New financial regulations go into effect in New York

On March 1, in New York State, all regulated financial services institutions will be required to have a cybersecurity program in place

On March 1, new regulations go into effect in New York State, requiring that all regulated financial services institutions have a cybersecurity program in place, appoint a Chief Information Security Officer, and monitor the cybersecurity policies of their business partners.

It might seem a little sudden, since the regulations were only finalized a month ago. But it's actually not as bad as it sounds.

"There's a transitional period," said Brad Keller, senior director of third party strategy at Prevalent. "Everyone has six months to be in compliance."

And then, after that, the actual certification happens annually, on Feb. 15 of each year, he added.

That's when every bank, insurance company, or other regulated financial services company has to submit its statement that it has reviewed all necessary documents and reports, including those from outside vendors, and that its cybersecurity program complies with the regulation's requirements.

This first thing that firms need to do is conduct a comprehensive risk assessment, since that's the starting point for deciding how to deal with many of the previous regulations.

"For example, you have to decide how you're going to deploy encryption based on your findings in the risk assessment," he said. "You need to have documented support for why you're doing what you're doing. You're going to have to demonstrate the process you went through."

Larger enterprises with mature cybersecurity processes might already have all or most of what they need to meet the new regulations, and will just need to review everything and then pull it all together.

Other firms might have to do some work.

For example, banks are now required to scrutinize their suppliers, said Balázs Scheidler, CTO and Co-Founder at BalaBit IT Security.

"Those with remote access might be the leverage that an attacker would use to cross the perimeter, move laterally and take what they're after, as happened with the Target breach," he said.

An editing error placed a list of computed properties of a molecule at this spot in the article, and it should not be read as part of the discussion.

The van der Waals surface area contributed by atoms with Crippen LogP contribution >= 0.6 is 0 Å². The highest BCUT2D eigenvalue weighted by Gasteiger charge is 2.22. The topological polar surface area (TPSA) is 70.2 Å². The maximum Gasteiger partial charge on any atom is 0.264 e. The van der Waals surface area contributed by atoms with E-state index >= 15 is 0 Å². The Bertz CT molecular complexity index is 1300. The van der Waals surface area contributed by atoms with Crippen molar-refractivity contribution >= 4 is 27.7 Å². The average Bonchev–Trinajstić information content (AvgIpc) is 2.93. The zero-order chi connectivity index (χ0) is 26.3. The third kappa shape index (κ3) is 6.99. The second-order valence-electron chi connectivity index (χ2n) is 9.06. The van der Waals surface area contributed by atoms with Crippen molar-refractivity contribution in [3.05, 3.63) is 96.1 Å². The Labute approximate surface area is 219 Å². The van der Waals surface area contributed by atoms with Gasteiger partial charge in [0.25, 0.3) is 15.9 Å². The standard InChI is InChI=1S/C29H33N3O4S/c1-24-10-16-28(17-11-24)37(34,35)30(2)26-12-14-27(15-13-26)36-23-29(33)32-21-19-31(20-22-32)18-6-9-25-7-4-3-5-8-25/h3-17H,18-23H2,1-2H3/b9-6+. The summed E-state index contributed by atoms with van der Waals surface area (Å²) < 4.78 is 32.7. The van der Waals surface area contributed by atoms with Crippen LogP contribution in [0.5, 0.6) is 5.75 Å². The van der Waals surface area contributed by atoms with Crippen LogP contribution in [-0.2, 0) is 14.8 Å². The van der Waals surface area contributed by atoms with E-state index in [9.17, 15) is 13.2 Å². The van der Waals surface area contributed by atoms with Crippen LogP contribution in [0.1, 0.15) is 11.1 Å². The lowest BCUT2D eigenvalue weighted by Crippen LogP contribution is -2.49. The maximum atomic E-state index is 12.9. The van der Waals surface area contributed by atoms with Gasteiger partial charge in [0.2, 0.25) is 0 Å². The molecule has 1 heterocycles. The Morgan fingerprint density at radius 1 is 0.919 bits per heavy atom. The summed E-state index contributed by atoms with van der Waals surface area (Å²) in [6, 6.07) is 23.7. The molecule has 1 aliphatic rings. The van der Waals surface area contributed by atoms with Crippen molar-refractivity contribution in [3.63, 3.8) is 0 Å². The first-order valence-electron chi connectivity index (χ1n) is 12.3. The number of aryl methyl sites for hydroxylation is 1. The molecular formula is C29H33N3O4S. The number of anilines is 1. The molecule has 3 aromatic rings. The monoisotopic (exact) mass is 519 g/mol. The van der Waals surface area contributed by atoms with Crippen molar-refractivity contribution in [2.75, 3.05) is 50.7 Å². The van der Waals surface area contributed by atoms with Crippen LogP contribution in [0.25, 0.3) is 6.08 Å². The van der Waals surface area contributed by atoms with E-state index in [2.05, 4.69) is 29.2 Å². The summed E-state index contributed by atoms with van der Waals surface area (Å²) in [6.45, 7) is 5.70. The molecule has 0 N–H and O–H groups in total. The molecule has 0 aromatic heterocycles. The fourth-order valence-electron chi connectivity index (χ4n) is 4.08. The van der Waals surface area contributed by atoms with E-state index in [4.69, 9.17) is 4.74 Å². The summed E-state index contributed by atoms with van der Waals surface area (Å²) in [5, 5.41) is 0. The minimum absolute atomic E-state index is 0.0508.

This should already be a best practice that all firms follow.

The Federal Financial Institutions Examination Council updated its guidance on preventing banking fraud in 2011, including an explicit section on risk assessments, said Brian Laing, vice president of products and business development at Lastline.

"Most financial institutions already have in place many of the safeguards and policies outlined in the New York State regulations," he said.

New York is just the start

Individual states can have an outsize impact, far beyond their borders, like California has with its car emission and breach notification standards.

it works in two ways. First, states and countries look at what their peers are doing, and if something is working well elsewhere, they'll copy it.

"We're seeing this with a lot of other regulations," said Willy Leichter, vice president of marketing at security vendor CipherCloud. "California implemented the first breach notification law and it was quickly copied."

"There is a good chance that New York's proposed rules could become the new industry standard," said Christian Lees, CTO and CSO at security vendor InfoArmor.

And, of course, many companies do business in more than one jurisdiction. In particular, New York, as a global financial capital, touches firms from around the country, and around the world.

To make it easier for themselves, companies aren't going to try to have different processes in place for different jurisdictions, said Gerry Stegmaier, partner in the privacy and cyber law at Reed Smith LLP.

"People are going to benchmark their compliance to the strictest requirements," he said.

For example, some states require that attorneys general be notified when there's a breach, and others don't -- and a company might just decide to notify everybody instead of trying to keep track of which is which.

"The strictest state will be the driver," he said.

There can be a problem, however, if one jurisdiction has rules that contradict another.

For example, the SEC requires the retention of records for consumer protection purposes, he said. Meanwhile, residents of the European Union have a "right to be forgotten."

Those kinds of issues will need to be settled through diplomatic channels, and, until they do, companies will need to make Solomonic decisions, he said. "Businesses are being forced to split the baby, literally, because you can't follow both laws at the same time."

Next year, the General Data Protection Regulation goes into effect in Europe, as well, which could also pose some challenges.

And there's also another question that might take some time to resolve, he said.

"One of the things we're seeing is an enormous amount of tension between what is a legal requirement and what is a best practice," he said. "And if the best practice is a legal requirement -- and what the hell is a best practice. Simply because Bruce Schneier says it is, or someone in the New York Attorney General office says it's a best practice, is it really?"

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